Scottish housing associations reclassified to public sector by ONS

ONSThe Office for National Statistics (ONS) has today reclassified registered providers of social housing in Scotland as public non-financial corporations.

The classification applies with effect from 18 July 2001; the date of the Housing (Scotland) Act 2001.

A review was undertaken to establish whether registered social landlords and housing associations, alongside those in Wales and Northern Ireland, should continue to be recorded as private non-financial corporations in ONS economic statistics.

It follows a similar review into private registered providers (PRPs) of social housing in England that concluded in 2015 adding an estimated £60 billion to the public sector net debt south of the Border. The decision led the UK government to introduce deregulation and drop planned reforms in an attempt to reverse the decision.

The main conclusions reached in the assessment were that the Scottish Housing Regulator (SHR) is a public sector funded non-market body and has been classified to the central government (S.1311) subsector, with effect from 1 April 2011.

The ONS judged that Scottish RSLs should be considered as institutional units as they have the ability to incur liabilities and hold assets on their own accounts, enter into contracts, and exhibit sufficient decision making autonomy.

It also concluded that RSLs are subject to public sector control due to, amongst other things: SHR powers over the management of an RSL, SHR powers over constitutional changes of an RSL, and SHR powers of consent in relation to the disposal of land and housing assets.

RSLs were also judged to be market producers.

The ONS said: “The review’s outcome is a statistical matter that does not have a direct bearing on the management structure, ownership or legal status of the organisations in question. Any potential implications arising from a classifications review (such as impacts on budgeting and fiscal management) are a policy matter for the relevant public body – in this instance the relevant devolved administrations.”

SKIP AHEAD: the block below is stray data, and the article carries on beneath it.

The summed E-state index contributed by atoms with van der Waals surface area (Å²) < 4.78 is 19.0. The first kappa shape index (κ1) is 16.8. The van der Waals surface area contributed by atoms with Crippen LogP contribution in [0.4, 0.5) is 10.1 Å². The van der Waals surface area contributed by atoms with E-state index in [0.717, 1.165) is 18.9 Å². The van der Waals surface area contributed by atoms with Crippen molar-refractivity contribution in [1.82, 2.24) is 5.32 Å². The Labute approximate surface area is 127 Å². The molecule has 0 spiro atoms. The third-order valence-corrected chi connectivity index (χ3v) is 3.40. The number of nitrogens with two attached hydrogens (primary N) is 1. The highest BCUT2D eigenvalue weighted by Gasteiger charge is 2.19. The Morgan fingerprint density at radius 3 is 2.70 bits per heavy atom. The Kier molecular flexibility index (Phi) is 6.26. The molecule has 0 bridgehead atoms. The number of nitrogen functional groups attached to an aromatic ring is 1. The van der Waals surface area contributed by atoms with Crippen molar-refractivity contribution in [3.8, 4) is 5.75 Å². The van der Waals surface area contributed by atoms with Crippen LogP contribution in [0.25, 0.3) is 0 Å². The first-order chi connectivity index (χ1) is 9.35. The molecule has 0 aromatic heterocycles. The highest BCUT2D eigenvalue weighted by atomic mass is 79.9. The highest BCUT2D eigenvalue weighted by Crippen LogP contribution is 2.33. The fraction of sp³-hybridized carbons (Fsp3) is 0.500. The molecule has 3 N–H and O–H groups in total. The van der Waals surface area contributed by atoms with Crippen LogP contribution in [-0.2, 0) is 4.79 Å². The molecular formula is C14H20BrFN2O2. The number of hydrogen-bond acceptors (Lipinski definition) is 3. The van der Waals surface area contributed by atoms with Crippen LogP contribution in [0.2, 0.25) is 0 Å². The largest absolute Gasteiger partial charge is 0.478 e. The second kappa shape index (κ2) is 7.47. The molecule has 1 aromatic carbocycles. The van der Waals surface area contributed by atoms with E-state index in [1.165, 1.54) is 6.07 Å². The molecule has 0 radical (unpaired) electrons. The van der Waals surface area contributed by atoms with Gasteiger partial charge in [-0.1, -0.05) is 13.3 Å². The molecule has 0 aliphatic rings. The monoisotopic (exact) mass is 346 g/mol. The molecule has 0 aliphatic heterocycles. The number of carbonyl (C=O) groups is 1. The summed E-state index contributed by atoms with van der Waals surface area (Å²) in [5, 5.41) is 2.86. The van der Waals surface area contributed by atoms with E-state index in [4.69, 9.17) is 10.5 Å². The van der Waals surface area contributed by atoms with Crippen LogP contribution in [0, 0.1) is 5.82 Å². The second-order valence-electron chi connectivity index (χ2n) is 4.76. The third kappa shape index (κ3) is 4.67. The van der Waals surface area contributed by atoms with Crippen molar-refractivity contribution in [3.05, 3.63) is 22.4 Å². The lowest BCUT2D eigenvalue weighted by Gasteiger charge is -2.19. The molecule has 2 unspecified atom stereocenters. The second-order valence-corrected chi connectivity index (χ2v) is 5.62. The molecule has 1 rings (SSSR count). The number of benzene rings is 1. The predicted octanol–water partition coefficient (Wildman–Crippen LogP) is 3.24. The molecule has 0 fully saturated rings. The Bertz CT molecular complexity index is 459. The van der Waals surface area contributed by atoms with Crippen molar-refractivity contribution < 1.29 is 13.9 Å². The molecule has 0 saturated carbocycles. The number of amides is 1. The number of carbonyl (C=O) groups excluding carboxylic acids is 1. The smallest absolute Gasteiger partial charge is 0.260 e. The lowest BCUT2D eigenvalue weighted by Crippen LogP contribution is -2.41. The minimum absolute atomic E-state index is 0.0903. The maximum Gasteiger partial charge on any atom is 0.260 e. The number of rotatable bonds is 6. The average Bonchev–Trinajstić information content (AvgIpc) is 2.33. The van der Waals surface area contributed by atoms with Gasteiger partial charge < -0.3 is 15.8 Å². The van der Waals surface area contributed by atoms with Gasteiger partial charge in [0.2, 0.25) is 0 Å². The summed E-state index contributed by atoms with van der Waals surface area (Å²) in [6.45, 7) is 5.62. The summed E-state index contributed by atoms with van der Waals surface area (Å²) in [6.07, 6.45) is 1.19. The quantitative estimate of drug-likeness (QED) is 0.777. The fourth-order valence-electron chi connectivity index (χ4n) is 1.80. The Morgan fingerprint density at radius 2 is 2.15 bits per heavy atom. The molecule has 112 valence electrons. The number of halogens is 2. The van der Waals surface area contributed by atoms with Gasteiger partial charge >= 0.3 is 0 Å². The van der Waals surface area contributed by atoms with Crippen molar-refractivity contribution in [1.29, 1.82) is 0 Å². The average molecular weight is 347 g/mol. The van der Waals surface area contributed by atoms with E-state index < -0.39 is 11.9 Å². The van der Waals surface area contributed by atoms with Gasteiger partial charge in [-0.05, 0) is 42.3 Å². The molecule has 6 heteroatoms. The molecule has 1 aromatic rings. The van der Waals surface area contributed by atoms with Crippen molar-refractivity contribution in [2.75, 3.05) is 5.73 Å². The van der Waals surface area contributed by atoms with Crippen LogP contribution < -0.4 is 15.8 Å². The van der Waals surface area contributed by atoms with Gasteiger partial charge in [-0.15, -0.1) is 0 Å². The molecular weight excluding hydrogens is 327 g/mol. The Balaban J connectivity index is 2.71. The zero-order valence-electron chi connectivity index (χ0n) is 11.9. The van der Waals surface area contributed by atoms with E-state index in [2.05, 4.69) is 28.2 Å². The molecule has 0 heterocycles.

In its Programme for Government earlier this month, the Scottish Government laid out plans to introduce a Housing (Amendment) (Scotland) Bill which will ensure registered social landlords (RSLs) continue to be classified as private sector bodies should the ONS make today’s announcement.

The Bill would provide the basis for the ONS to revisit its decision by removing the need for the Regulator’s consent to the disposal of assets by RSLs; limiting the Regulator’s ability to appoint members and managers to RSLs and removing the need for the Regulator’s consent to the restructuring, winding up and dissolution of RSLs.

Registered providers of social housing in Wales and Northern Ireland were also reclassified although each country’s case was considered independently due to regulation variations.

For Wales the classification applies with effect from 24 July 1996; the date of the Housing Act 1996 and from 15 July 1992 in Northern Ireland; the date of the Housing (Northern Ireland) Order 1992.

CIH Scotland executive director, Annie Mauger, said: “We support the Scottish Government’s proactive work to put in place a mechanism that will enable the ONS decision on housing association reclassification to be reversed as part of its legislative programme for 2016-17. We believe it is vital to ensure that, as far as possible, we continue protecting the key aims of the current regulatory regime in the broadest sense that are designed to demonstrate value for money, to ensure good standards of financial management and governance, to safeguard tenants’ interests and accountability and to protect historic public investment.

“It is important to bear in mind that the current system of regulation has helped create an environment in which lenders have been prepared to invest with confidence; and it has reassured tenants that housing associations are bound by rules and by a regulator which protect their interests. Achieving the Scottish Government’s target to deliver 50,000 affordable homes over the lifetime of this Scottish Parliament may be compromised if housing associations are subjected to public sector borrowing rules.”

Annie Mauger added: “We look forward to working closely with the Scottish Government and other key stakeholders to ensure the reversal of the ONS decision is well-informed by our members working across the housing sector in Scotland.”

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